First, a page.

In the main system, comparators were a Vinnie Rossi L2 Signature + Kinki THR-1 combo of direct-heated/coupled Elrog ER50 + lateral Exicon Mosfets; and Cen.Grand's mighty Silver Fox. For cloudy files, this chain begins with cascaded network switches and fibre optics between them. Once inside the 27" iMac, Audirvana Studio massages such data just as it does local files stored on a USB 3.0 4TB SSD. Once they exit the iMac via USB, there's a Singxer SU-6 super-cap powered USB bridge. It dispatches S/PDIF to a Cen.Grand DSDAC 1.0 Deluxe which resamples all PCM to DSD1'024 on the fly. Set to variable out, I built in 10dB of attenuation on its Muses-based analog variable-gain chip. On HifiMan's Susvara, this had Amethyste in low-Ω mode at ~13:00. Comparator amps were live simultaneously since both the Cen.Grand and Vinnie Rossi accept XLR inputs, Amethyste only RCA. Click an album covers to hear tracks.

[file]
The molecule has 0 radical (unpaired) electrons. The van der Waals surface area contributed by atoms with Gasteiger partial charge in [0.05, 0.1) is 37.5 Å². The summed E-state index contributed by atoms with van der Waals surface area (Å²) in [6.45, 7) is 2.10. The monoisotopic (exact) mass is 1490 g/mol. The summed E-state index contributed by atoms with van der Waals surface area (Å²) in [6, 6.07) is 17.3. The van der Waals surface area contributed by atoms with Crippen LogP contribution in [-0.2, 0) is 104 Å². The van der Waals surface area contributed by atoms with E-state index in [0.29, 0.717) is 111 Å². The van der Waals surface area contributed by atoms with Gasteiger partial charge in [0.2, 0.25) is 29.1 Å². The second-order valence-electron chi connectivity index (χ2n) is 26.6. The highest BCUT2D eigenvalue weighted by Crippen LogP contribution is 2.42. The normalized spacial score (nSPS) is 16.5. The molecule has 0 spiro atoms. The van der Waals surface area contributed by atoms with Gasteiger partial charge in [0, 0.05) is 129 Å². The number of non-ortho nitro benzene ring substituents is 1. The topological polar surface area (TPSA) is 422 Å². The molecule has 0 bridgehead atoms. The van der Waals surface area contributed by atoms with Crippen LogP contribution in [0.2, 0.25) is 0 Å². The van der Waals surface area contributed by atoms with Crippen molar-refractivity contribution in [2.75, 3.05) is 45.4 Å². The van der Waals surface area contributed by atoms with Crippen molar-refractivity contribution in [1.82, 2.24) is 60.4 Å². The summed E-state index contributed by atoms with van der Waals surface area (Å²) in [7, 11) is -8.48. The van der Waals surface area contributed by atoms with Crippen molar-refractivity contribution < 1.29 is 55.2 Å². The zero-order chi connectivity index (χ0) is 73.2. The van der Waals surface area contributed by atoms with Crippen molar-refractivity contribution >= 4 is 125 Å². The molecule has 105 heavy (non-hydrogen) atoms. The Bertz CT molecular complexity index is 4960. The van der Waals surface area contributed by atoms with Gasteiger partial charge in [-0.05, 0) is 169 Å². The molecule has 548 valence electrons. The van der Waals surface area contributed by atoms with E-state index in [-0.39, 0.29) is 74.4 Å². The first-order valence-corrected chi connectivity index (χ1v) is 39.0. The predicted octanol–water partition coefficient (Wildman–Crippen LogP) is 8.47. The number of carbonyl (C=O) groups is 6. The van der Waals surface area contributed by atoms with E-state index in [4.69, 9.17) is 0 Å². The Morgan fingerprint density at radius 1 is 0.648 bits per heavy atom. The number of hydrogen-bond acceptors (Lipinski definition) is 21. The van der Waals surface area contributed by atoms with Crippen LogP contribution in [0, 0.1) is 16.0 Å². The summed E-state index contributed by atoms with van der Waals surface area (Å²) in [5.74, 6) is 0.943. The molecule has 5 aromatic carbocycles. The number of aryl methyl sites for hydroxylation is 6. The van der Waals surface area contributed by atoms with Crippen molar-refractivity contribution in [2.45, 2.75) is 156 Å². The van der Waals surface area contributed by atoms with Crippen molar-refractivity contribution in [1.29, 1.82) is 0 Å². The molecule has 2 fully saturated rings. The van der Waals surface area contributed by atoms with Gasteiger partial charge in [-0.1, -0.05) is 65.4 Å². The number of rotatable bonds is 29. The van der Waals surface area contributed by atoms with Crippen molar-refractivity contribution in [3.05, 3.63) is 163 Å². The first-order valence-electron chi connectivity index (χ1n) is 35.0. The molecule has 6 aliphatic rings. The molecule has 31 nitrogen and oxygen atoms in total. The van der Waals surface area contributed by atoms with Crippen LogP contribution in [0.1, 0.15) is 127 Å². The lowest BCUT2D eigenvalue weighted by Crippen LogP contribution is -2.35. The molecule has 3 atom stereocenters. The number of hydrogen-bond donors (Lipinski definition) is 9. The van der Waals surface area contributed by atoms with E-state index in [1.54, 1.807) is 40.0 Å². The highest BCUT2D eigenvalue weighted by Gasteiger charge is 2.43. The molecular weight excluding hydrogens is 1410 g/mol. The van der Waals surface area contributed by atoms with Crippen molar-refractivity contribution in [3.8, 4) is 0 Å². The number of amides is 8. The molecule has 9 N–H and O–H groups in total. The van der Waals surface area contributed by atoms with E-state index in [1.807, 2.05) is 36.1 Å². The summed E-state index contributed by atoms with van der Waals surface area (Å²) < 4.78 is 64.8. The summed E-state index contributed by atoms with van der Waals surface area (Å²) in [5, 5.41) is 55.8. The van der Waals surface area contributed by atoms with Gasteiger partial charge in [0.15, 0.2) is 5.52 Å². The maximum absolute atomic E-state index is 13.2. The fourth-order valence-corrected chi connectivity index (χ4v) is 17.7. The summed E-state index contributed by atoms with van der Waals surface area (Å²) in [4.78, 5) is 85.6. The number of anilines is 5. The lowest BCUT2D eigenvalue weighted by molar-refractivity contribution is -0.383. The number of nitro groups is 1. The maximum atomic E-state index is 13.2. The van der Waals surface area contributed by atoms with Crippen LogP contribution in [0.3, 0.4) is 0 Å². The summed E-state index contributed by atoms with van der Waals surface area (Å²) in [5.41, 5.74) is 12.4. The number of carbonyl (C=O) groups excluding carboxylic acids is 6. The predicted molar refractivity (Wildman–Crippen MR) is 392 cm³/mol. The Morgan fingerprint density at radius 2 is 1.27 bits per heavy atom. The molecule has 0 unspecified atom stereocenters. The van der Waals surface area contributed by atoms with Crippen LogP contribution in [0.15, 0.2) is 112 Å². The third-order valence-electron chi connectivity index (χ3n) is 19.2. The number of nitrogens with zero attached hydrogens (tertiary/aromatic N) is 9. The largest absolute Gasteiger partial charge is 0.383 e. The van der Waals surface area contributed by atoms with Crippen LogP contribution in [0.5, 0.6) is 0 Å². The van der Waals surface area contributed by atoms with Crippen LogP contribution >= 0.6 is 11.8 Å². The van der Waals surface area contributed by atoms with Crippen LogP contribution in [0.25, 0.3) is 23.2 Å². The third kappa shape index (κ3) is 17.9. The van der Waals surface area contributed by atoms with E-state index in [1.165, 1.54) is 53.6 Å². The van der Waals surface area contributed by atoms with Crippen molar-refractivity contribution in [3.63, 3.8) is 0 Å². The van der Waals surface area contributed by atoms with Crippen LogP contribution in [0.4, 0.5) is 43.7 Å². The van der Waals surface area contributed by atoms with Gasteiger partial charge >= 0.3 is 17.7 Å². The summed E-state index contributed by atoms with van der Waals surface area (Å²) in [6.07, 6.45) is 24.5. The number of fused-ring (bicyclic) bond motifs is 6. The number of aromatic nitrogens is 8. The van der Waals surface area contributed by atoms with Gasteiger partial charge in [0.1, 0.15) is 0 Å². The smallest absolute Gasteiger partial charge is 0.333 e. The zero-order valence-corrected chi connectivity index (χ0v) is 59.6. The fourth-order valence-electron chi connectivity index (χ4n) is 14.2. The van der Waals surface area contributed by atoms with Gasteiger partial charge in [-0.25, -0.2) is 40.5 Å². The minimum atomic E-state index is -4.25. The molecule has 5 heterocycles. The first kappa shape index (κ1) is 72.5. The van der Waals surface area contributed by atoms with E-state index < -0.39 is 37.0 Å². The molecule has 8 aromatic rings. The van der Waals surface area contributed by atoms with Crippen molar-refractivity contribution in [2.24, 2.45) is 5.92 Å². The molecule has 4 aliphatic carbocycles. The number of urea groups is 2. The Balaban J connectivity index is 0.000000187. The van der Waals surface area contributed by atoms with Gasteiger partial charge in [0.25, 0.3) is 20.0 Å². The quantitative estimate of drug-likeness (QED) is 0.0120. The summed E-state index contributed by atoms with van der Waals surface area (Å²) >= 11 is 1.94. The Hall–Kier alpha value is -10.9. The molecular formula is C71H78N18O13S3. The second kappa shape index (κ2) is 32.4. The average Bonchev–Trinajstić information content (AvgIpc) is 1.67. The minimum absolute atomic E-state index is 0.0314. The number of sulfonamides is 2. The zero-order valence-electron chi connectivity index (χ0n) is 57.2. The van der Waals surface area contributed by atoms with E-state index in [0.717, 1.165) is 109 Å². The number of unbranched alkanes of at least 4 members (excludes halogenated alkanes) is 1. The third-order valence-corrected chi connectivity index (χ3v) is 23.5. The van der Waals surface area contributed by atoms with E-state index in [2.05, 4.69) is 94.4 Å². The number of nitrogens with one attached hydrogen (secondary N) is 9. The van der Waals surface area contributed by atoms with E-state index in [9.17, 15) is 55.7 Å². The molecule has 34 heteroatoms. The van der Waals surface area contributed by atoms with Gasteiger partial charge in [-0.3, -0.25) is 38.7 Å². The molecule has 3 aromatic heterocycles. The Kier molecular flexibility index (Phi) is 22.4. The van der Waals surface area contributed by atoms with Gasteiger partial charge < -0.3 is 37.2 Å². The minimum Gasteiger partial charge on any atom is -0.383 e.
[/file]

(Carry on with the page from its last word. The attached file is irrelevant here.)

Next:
Thinking folks could expect pentodes + push/pull bipolars versus single-ended triodes + Mosfets to populate a story board with the ancient feud between 3rd and 2nd harmonic distortion. With no listening whatsoever, a creative writers' room armed with that notion alone could get busy with an entire review season's plot line. And some of it—though rather less than expected—did factor. But first my desktop skirmish against the Enleum. Here the difference delta was deeper. Let's call Amethyste a VB Studio release from Warner Brother's younger sibling where 'v' abbreviates virile, vital and vivid, 'b' big, bodacious and brawny. With those six moons in alignment, tunes over the French exhibited more pressure, saturation and swagger. Particularly the bass held a fantastic twin-ace combo of wallop and wiriness. This informed the musical engine room. At stouter levels, PRaT cooked at a boil against Enleum's gentler simmer. Whilst the latter's €6'250 metal work upstaged Kallyste's in screwless fanciness, the French turned tables with transmitting more musical energy aka pop, crackle and snap. It's when dynamic fortitude, colour intensity and timing precision tee up. Inject higher wetness into this cocktail and without sacrificing resolution from a higher noise floor, Amethyste emerged the sonic victor. The AMP-23 played it more damped, dry and energetically subdued. On its own, I'd never call it any of that. It's in this particular A/B and for well more than twice the coin that the SoCal/South-Korean bonsai amp found itself overshadowed and outshone. Of course it also drives my speakers and slips tidily beneath my lazily curved 34" monitor screen. In my office Kallyste's bigger kit however would be homeless and my loudspeakers powerless.